Two things for me is when you think about your work, this is coming up in all of our coverage universe, including with IBM last week. But just maybe comment on what you think gen AI does. If you have a person times a rate model that drives a lot of your revenue, what does gen AI do for that?
And the second question is just wanted to help understand if you think about the movement towards sort of flat revenues for the year, what does your booking trends need to be as we migrate through the years? We’re just over 1 for this quarter. Just give us a sense about how you expect that book-to-bill to trend over the year, and that’s it for me. Thank you.
So Keith, the first one on ChatGPT, first of all, that’s an awesome piece of technology because it’s finally bringing AI to the mainstream. And if you’ve looked back on my background, that’s one of the things I brought to DXC roughly almost four years ago. So, we’re on the forefront of using AI with our ITO business and the product that we’ve built is called Platform X.
And when you think rate times hours, what Platform X does to us, I’ll give you two use cases. Platform X monitors the IT estate. And the first use case is we use AI to predict when hardware is going to fail. A lot of our hardware providers will tell us that the hardware should be up and running for three years, four years, sometimes seven years. And what we have is predictive analytics. And we have built those algorithms to accurately predict when something is going to tip over so we can get in front of the client, all right, and make sure that that doesn’t happen.
So, when you think rate times hours, we are doing project work, proactive new project work because of AI. Now, let me give you the cost savings example. The cost savings example is we don’t need as many people now because the other AI algorithm that we’ve written in Platform X literally takes a failure point, and we basically map that to the bots that we have. We have a library of bots that we can deploy when something goes wrong.
So, when something goes wrong, AI looks at it, understands the issue. It predicts and takes the right bot. We implement the right bot and the thing gets fixed with no human intervention, which again, that’s the piece where we’re driving our cost down because of it.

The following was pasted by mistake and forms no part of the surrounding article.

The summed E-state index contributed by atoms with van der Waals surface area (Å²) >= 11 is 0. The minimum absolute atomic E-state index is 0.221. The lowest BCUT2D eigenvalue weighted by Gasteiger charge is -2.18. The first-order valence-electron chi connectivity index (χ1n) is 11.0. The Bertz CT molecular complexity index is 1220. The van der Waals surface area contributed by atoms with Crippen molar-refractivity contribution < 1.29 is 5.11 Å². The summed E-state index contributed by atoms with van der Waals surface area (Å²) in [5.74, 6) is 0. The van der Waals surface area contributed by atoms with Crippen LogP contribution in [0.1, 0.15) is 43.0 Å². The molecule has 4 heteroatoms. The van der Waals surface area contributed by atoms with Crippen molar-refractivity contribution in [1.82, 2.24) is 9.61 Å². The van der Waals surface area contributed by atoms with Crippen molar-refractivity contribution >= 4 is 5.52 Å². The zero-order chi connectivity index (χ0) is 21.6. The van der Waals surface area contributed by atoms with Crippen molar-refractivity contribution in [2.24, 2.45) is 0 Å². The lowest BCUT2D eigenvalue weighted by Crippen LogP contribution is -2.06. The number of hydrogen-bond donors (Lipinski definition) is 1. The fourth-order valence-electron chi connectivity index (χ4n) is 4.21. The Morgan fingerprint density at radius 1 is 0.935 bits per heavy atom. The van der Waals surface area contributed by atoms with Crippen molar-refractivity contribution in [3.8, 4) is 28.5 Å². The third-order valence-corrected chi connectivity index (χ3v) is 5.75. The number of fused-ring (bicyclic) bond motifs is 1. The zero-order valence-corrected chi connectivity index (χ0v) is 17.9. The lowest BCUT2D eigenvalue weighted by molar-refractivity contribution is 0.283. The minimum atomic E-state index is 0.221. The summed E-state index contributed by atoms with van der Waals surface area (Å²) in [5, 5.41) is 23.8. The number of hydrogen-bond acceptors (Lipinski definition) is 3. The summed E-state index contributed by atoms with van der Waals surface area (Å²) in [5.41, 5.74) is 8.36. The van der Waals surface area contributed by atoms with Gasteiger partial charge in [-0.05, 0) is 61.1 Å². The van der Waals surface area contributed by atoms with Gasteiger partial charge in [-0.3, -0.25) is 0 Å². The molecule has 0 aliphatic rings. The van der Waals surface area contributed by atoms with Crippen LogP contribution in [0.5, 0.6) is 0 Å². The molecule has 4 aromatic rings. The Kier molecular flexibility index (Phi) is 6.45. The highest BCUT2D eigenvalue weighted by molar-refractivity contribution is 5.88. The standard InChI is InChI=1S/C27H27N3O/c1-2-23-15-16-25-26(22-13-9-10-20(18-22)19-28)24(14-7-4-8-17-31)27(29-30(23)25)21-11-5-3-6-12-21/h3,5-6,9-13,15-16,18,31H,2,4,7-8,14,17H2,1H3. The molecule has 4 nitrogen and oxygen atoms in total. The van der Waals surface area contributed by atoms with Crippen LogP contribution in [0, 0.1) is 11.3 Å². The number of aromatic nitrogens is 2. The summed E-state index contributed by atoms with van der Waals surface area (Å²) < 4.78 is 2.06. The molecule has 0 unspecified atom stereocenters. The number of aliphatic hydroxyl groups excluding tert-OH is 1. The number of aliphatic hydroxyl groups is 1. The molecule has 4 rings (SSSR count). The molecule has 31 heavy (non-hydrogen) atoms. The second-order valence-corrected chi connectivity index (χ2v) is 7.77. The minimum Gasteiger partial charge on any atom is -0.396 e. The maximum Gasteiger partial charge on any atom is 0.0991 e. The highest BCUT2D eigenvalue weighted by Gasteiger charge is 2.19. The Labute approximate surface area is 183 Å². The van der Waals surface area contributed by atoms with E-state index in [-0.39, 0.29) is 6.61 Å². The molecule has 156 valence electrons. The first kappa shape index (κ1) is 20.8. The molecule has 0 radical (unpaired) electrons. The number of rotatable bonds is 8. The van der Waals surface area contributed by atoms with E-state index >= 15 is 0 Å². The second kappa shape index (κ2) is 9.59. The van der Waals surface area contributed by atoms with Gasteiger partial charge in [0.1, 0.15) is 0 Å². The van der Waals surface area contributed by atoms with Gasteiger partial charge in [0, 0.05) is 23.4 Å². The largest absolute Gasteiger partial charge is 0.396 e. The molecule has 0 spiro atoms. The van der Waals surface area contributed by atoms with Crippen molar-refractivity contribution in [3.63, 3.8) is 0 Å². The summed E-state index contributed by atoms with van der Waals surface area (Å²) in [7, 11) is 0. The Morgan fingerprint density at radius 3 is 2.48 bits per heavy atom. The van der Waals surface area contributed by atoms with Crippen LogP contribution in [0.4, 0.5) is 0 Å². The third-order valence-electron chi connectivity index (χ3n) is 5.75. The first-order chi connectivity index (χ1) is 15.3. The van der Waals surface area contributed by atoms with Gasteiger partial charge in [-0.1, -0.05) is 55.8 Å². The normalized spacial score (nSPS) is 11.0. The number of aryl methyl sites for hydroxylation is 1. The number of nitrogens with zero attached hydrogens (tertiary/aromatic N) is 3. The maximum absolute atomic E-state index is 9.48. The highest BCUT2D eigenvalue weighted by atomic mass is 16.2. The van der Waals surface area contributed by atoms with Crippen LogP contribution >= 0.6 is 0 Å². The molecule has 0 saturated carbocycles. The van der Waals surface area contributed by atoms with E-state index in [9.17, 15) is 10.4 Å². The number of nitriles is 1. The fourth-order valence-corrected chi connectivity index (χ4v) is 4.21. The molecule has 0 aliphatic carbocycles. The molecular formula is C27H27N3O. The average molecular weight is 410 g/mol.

So, I would tell you three things on AI. The first one is we’re going to continue to evolve. I love the fact that it’s mainstream because a lot more people understand the fact that you have to build the algorithms first. The second thing is we got 20,000 people that do Analytics and Engineering. And part of that analytics is data. And with that number of people, we have been able to create data sets that will train these algorithms. And then the final thing is, look, not only are we doing it for ourselves, we’re doing it for our clients. So, love AI. I think it will be something that we can use to our advantage to both drive revenue and also reduce costs.
Now, in terms of the revenue, I think that’s your second question, right, Keith, how do we stabilize the revenue, what the book-to-bill got to be?
Okay. So look, I mean, we always shoot every quarter to have a book-to-bill over 1. What you saw last year, which is why the slides in our deck on revenue are so important, particularly slide 15, is that you remember our book-to-bill last year was 0.87, 0.83, then I believe was 1.36 last quarter and then 1.04. And what you’re able to see by us is that we can keep that revenue very stable, all right? So, what I would tell you is our goal absolutely is to get over 1.0. You’ve seen that the bookings can be lumpy. So, as long as we’re in and around 1.0 for the entire year, our revenue should be in good shape. Hopefully, that gives you a good flavor about that question.
Your next question comes from the line of Bryan Bergin with TD Cowen.
I wanted to start — can you just talk about the organic growth in fiscal ’24? If we were to remove that path to revenue headwinds, so the resale headwinds you talked about, if you didn’t have that year-over-year grow over, kind of what would that imply on the organic trajectory of the business?